In 1952, the CCP government launched the “Five-Anti campaign” (五反运动), to clamp down on unlawful business activities. A strong political slogan is stuck outside a store, attributed to the “Glorious Shanghai team” (沪光小组).
shop assistants
In 1952, a meeting of shop assistants on the “Five-Anti campaign” was held in Shanghai, with fired-up delegates committing to call out unlawful activities by their employers.

In the 1950s, China embarked on many political movements to gradually change China’s economy from private-run to public-run. Shanghai’s capitalists were forced to give up their private enterprises to the government so that they became joint public- and private-run enterprises, and were subject to various political investigations.

In January 1956, the CCP government reformed the system of ownership on businesses, turning private businesses into public-owned businesses via a transition period of joint private- and public-ownership. In this photo, Xindaxiang Silk Fabrics Store (信大祥绸布店) puts up a sign to announce the good news of the joint ownership.
joint ownership
A crowd gathered on Shanghai’s Nanjing Road during the Cultural Revolution, tearing down a sign announcing joint ownership of Yong’an Department Store, and sticking slogans on the wall calling for the downfall of capitalism.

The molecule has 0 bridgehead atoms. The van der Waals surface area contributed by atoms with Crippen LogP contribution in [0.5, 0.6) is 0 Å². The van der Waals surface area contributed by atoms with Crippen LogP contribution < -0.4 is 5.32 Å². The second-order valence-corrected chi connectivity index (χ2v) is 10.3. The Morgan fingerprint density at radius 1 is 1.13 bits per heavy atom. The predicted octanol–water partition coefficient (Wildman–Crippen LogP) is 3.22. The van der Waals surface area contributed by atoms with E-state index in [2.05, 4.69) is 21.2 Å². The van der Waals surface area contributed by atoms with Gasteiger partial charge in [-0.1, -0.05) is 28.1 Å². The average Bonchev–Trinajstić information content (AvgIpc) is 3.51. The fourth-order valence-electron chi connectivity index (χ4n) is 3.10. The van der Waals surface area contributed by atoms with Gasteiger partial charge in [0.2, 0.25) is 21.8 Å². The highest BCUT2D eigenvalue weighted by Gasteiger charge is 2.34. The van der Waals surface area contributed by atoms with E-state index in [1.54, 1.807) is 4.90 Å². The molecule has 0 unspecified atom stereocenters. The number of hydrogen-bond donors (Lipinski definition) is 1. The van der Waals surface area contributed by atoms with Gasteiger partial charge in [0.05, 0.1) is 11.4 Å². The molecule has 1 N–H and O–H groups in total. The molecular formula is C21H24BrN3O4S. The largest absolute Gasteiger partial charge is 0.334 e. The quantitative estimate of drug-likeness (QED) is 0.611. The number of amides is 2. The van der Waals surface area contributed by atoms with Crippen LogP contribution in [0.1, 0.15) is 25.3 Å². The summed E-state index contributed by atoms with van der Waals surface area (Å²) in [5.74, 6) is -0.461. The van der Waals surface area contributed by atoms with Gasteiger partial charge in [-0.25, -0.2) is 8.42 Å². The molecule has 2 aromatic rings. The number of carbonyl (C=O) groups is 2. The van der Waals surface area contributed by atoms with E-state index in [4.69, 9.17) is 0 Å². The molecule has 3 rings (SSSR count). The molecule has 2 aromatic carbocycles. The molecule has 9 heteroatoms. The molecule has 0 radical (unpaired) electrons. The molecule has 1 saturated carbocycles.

In 1965, CCP chairman Mao Zedong started the proletariat Cultural Revolution, and in early 1966, China’s first large-scale Cultural Revolution mass gathering was held in Shanghai, organised by the CCP propaganda team in Shanghai on Mao's instructions; its main members subsequently became known as the Gang of Four.

In 1967, the CCP Central Committee initiated a mass movement in Shanghai to drum up enthusiasm for the Cultural Revolution. This poster shows the “January Storm” or “January Revolution”, with a sea of revolutionaries happily taking to the streets on receiving a celebratory telegram from the Central Committee.
Young people from two Shanghai factories dance and have fun in the late 1970s, after the end of the Cultural Revolution. The climate became more relaxed, and traditional entertainment gradually came back.

In 1978, the CCP conference led by resurgent CCP leader Deng Xiaoping decided on the policy of reform and opening up, officially ending the Cultural Revolution. Given Shanghai’s previous open business culture, it immediately became a new engine in China’s economic development policies.

Forty years later, Shanghai has recovered its position as an international hub, even surpassing its status in the 1930s. The Chinese are anxious to restore Shanghai’s former glory, but are also facing the future with a mindset of innovation. The Shanghai story continues…

great world
In 1987, the Great World amusement arcade reopened after renovations, attracting a large crowd on its first day. The singer and band on stage evoke the feel of Shanghai at night, harking back to the Great World’s golden age of the 1930s. After reform and opening up, Shanghai’s traditional consumer industry gradually recovered. Rundown houses were repainted, and fresh new signs were put up as the city sought to regain its former glamour.